Charlottesville Breaking News
An allegation of drinking some spiked lemonade at Western Albemarle High School led to a 10th grade girl getting pulled out of class and forced to take an on-campus, police-administered breathalyzer test. With the test allegedly finding no trace of alcohol, a Charlottesville-based civil rights organization contends that the school trampled the student's Fourth Amendment protection against unreasonable searches.
"That's not a good idea if you want to protect freedom," says John Whitehead, president of the Rutherford Institute. "It's a good idea if you want a police state."
According to the Institute, the controversy began on March 10 when two unidentified students told a teacher that the sophomore was drinking alcohol. The teacher allegedly informed Associate Principal Greg Domecq, who observed the girl during lunch but allegedly told her father that she "seemed fine" with no indications of impairment.
What's not in dispute is that Domecq had the teen removed from class and taken to a room where an Albemarle police officer was waiting to administer the breathalyzer.
The Fourth Amendment requires a reasonable suspicion of criminal activity. For underage drinking at school, that might include stumbling or slurred words, Whitehead suggests. Without probable cause, all students become suspects, says Whitehead whose organization has recently uncovered a spate of what it sees as zero-tolerance abuses, including...
Longtime Charlottesville Circuit Court Clerk Paul Garrett, 65, announces April 20 another run for the seat he's held since 1981, when he was appointed to fill the position until an election in November of that year. If re-elected, this would be his fourth full eight-year term.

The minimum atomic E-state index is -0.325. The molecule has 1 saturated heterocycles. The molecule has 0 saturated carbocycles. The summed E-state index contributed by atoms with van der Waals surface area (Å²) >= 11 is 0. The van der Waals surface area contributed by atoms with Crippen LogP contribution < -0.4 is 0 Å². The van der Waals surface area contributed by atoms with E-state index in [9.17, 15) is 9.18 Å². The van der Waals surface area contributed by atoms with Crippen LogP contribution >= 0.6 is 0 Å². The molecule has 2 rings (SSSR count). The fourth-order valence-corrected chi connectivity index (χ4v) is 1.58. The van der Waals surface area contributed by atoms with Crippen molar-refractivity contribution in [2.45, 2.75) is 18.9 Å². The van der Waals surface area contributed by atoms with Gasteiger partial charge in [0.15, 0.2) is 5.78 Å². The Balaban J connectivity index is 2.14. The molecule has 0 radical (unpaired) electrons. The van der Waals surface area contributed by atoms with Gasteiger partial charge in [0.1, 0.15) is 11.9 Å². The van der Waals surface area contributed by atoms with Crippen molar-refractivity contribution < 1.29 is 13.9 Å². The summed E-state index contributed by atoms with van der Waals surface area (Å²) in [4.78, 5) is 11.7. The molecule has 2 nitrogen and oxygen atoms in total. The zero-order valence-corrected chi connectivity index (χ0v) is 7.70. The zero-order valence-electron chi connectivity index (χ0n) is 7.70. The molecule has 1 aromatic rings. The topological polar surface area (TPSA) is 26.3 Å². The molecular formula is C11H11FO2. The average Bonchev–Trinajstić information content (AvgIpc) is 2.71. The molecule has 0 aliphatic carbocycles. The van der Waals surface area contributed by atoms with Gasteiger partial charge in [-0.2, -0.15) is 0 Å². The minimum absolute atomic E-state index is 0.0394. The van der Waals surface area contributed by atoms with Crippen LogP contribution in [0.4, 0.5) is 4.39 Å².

The constitutional office pays $112,575, and so far, one other Dem has lined up to challenge him: Pam Melampy, a deputy clerk in the Albemarle County Circuit Court. The nomination will be determined at a firehouse primary August 20 at Burley Middle School.
Updated April 21.
Cruelest month: Storms April 16 knock down trees and power lines in Albemarle, cause two flooding deaths in Waynesboro, and a tornado cuts a four-mile swath through Stuarts Draft, while throughout the southeast, tornadoes kill 45 people, many in North Carolina.
Most heartrending rescue story: North Garden resident Chuck Worden saves nine-year-old Adrian Rowe from the flooded Waynesboro creek, and catches Rowe's mother, Tina Marie Allen, by the hair, but the strands slip through his fingers and she's swept away with Lacy Elizabeth Taylor, 8, in her arms. Tony Gonzalez has the story in the News Virginian.
Biggest local losses: Terence "Terry" Sieg, beer and wine distributor and former UVA football star, dies at age 69. Harry van Beek, 77, founder of Klöckner Pentaplast of America in Gordonsville and contributor to Klöckner Stadium, dies April 4.
Biggest inauguration: Teresa Sullivan is installed April 15 as UVA's first female president and eighth person to hold that title at Mr. Jefferson's U.
Biggest tuition hikes: The UVA Board of Visitors okays an 8.9 percent increase in undergraduate tuition, upping the cost to $36,570 for out-of-state students and...